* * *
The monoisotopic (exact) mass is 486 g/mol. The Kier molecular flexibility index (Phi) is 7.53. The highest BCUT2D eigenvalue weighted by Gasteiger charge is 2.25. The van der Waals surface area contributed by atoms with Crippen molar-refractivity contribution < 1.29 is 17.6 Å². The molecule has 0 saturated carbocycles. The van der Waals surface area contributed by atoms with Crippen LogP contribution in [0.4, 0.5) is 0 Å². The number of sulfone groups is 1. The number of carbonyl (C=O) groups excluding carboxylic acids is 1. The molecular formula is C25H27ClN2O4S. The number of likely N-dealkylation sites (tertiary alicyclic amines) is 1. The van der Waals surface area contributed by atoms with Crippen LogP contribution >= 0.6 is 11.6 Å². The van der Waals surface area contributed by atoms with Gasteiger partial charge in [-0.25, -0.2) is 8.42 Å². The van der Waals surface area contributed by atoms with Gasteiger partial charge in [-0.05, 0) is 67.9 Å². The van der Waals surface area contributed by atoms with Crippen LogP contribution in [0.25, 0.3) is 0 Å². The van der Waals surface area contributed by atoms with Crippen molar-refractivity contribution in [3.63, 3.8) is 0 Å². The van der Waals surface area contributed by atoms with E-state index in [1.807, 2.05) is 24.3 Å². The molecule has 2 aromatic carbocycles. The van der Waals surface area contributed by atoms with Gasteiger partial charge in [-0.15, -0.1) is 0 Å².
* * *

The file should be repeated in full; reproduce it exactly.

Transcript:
The monoisotopic (exact) mass is 486 g/mol. The Kier molecular flexibility index (Phi) is 7.53. The highest BCUT2D eigenvalue weighted by Gasteiger charge is 2.25. The van der Waals surface area contributed by atoms with Crippen molar-refractivity contribution < 1.29 is 17.6 Å². The molecule has 0 saturated carbocycles. The van der Waals surface area contributed by atoms with Crippen LogP contribution in [0.4, 0.5) is 0 Å². The number of sulfone groups is 1. The number of carbonyl (C=O) groups excluding carboxylic acids is 1. The molecular formula is C25H27ClN2O4S. The number of likely N-dealkylation sites (tertiary alicyclic amines) is 1. The van der Waals surface area contributed by atoms with Crippen LogP contribution >= 0.6 is 11.6 Å². The van der Waals surface area contributed by atoms with Gasteiger partial charge in [-0.25, -0.2) is 8.42 Å². The van der Waals surface area contributed by atoms with Gasteiger partial charge in [-0.05, 0) is 67.9 Å². The van der Waals surface area contributed by atoms with Crippen LogP contribution in [0.25, 0.3) is 0 Å². The van der Waals surface area contributed by atoms with Crippen molar-refractivity contribution in [3.63, 3.8) is 0 Å². The van der Waals surface area contributed by atoms with E-state index in [1.807, 2.05) is 24.3 Å². The molecule has 2 aromatic carbocycles. The van der Waals surface area contributed by atoms with Gasteiger partial charge in [-0.15, -0.1) is 0 Å².